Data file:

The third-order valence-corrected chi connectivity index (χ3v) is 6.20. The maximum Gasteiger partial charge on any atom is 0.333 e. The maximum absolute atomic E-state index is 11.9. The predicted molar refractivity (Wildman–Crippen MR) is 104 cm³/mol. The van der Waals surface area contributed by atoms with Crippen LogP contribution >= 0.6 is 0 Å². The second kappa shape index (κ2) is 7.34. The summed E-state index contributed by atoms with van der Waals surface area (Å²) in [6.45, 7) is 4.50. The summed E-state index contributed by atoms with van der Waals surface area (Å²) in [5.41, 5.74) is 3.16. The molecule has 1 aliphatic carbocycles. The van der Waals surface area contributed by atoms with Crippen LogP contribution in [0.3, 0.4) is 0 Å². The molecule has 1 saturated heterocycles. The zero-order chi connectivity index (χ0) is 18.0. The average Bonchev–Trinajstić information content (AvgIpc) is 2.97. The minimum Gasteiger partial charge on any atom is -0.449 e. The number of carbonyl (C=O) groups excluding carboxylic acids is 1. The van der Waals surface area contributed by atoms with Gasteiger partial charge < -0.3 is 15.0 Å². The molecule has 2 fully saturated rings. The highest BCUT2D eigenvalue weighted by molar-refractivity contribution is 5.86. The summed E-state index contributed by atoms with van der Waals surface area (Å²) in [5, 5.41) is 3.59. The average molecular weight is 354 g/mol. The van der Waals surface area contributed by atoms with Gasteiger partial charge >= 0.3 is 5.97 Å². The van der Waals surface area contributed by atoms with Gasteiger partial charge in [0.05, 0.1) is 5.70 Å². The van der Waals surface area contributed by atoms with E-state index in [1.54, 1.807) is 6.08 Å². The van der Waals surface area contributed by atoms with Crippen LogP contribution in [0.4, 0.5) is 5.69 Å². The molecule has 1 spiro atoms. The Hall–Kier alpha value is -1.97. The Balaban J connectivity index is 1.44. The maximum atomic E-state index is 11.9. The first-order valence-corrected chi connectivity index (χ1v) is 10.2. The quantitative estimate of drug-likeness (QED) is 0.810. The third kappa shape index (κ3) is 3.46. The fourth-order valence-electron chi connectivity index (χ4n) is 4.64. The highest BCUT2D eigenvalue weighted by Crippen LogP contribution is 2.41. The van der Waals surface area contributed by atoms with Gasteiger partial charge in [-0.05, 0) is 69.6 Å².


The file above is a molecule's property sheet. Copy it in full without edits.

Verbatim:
The third-order valence-corrected chi connectivity index (χ3v) is 6.20. The maximum Gasteiger partial charge on any atom is 0.333 e. The maximum absolute atomic E-state index is 11.9. The predicted molar refractivity (Wildman–Crippen MR) is 104 cm³/mol. The van der Waals surface area contributed by atoms with Crippen LogP contribution >= 0.6 is 0 Å². The second kappa shape index (κ2) is 7.34. The summed E-state index contributed by atoms with van der Waals surface area (Å²) in [6.45, 7) is 4.50. The summed E-state index contributed by atoms with van der Waals surface area (Å²) in [5.41, 5.74) is 3.16. The molecule has 1 aliphatic carbocycles. The van der Waals surface area contributed by atoms with Crippen LogP contribution in [0.3, 0.4) is 0 Å². The molecule has 1 saturated heterocycles. The zero-order chi connectivity index (χ0) is 18.0. The average Bonchev–Trinajstić information content (AvgIpc) is 2.97. The minimum Gasteiger partial charge on any atom is -0.449 e. The number of carbonyl (C=O) groups excluding carboxylic acids is 1. The van der Waals surface area contributed by atoms with Gasteiger partial charge < -0.3 is 15.0 Å². The molecule has 2 fully saturated rings. The highest BCUT2D eigenvalue weighted by molar-refractivity contribution is 5.86. The summed E-state index contributed by atoms with van der Waals surface area (Å²) in [5, 5.41) is 3.59. The average molecular weight is 354 g/mol. The van der Waals surface area contributed by atoms with Gasteiger partial charge >= 0.3 is 5.97 Å². The van der Waals surface area contributed by atoms with Gasteiger partial charge in [0.05, 0.1) is 5.70 Å². The van der Waals surface area contributed by atoms with E-state index in [1.54, 1.807) is 6.08 Å². The van der Waals surface area contributed by atoms with Crippen LogP contribution in [0.4, 0.5) is 5.69 Å². The molecule has 1 spiro atoms. The Hall–Kier alpha value is -1.97. The Balaban J connectivity index is 1.44. The maximum atomic E-state index is 11.9. The first-order valence-corrected chi connectivity index (χ1v) is 10.2. The quantitative estimate of drug-likeness (QED) is 0.810. The third kappa shape index (κ3) is 3.46. The fourth-order valence-electron chi connectivity index (χ4n) is 4.64. The highest BCUT2D eigenvalue weighted by Crippen LogP contribution is 2.41. The van der Waals surface area contributed by atoms with Gasteiger partial charge in [-0.05, 0) is 69.6 Å².